On immunohistochemistry, both spindle cells and epithelial cells in the benign portion were reactive with pan-cytokeratin. The delicate spindle cells were positive for CD34, but negative for S-100. Both the spindle cells and the epithelial components of all areas of the tumor showed nuclear staining for androgen receptor (Fig. 1E).
EHT shows a biphasic pattern, so our differential diagnosis included other malignant lesions. Based on the CD34 and S100 immunohistochemistry results, we excluded synovial sarcoma and malignant peripheral nerve sheath tumor with epithelial differentiation. The tumor did not have chondromyxoid stroma, which can distinguish EHT from mixed tumor of the skin.
Notably, the dysplastic area showed complete and circumferential intense membrane staining of human epidermal growth factor receptor 2 (HER2) and scored 3+ in accordance with the HER2 analysis criteria for breast cancer (Fig. 1F). HER2 gene amplification was not performed.
Because the lesion had recently grown in size and the histological features showed a distinct malignant area with typical EHT, we diagnosed this tumor as an adenocarcinoma arising in EHT.

Ethics statement

This report was approved by the Institutional Review Board of Korea University Anam Hospital (2018AN0340), and informed consent was waived.


EHT is a rare tumor, and only 81 cases have been reported thus far. It is generally known as benign, but there have been a few reports of malignancy [2-4]. Three malignant cases had a portion of EHT with a distinct adenocarcinoma component. Consistent with these three cases, the present case demonstrated an area of atypical glandular proliferation with a punctuated cribriform or solid architecture where infiltration was identified, which was diagnosed as invasive adenocarcinoma arising in EHT.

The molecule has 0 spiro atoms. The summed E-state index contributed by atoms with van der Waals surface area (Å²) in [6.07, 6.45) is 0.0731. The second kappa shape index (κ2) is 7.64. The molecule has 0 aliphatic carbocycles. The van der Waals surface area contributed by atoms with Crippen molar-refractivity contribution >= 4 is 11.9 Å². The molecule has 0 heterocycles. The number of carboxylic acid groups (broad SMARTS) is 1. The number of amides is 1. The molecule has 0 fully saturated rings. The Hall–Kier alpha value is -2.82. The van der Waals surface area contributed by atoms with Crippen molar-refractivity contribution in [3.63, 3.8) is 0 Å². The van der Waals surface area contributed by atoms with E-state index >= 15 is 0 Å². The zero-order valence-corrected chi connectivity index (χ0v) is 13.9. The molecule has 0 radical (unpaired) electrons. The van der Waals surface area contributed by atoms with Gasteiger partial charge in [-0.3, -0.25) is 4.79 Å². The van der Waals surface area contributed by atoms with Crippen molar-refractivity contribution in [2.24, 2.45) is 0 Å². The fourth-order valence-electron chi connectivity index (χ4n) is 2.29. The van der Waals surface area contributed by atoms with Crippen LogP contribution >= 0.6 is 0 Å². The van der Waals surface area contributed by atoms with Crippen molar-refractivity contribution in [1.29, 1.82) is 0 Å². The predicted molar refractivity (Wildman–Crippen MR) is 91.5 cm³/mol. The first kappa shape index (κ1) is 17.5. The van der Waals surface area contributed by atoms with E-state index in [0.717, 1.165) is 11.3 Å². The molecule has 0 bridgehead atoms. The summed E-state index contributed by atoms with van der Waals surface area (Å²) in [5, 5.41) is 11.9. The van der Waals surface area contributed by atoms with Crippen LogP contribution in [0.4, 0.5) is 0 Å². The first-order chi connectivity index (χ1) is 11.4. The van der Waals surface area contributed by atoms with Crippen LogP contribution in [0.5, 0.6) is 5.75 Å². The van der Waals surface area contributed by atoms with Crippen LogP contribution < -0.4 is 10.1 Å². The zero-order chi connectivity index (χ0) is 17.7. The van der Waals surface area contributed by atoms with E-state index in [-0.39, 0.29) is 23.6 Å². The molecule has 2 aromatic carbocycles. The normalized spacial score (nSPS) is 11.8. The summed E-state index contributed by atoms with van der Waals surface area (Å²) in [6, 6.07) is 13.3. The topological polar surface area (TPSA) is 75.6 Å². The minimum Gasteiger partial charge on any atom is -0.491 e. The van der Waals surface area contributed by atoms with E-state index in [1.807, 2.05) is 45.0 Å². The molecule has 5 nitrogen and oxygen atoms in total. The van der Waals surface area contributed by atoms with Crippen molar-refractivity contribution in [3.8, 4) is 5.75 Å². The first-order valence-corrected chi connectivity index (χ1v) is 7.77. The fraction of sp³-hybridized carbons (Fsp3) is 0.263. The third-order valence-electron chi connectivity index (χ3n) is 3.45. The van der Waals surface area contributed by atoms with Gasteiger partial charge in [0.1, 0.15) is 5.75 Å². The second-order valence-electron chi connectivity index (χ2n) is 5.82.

According to the literature, a relatively high prevalence of HER2 overexpression was reported in ductal-type carcinoma ex pleomorphic adenoma [5], and HER2 overexpression was only restricted to the malignant portion [6]. Also, the HER2 positivity was closely related to the aggressive behavior of carcinoma ex pleomorphic adenoma [5]. These findings suggest that HER2 overexpression had an important role in the malignant transformation of pleomorphic adenoma and progression of carcinoma ex pleomorphic adenoma. Likewise, we could suggest that HER2 overexpression may explain the morphological similarity of the malignant area to ductal-type carcinoma (e.g., pleomorphic and oncocytic tumor cells), and HER2 might have a potential role in the malignant transformation of EHT.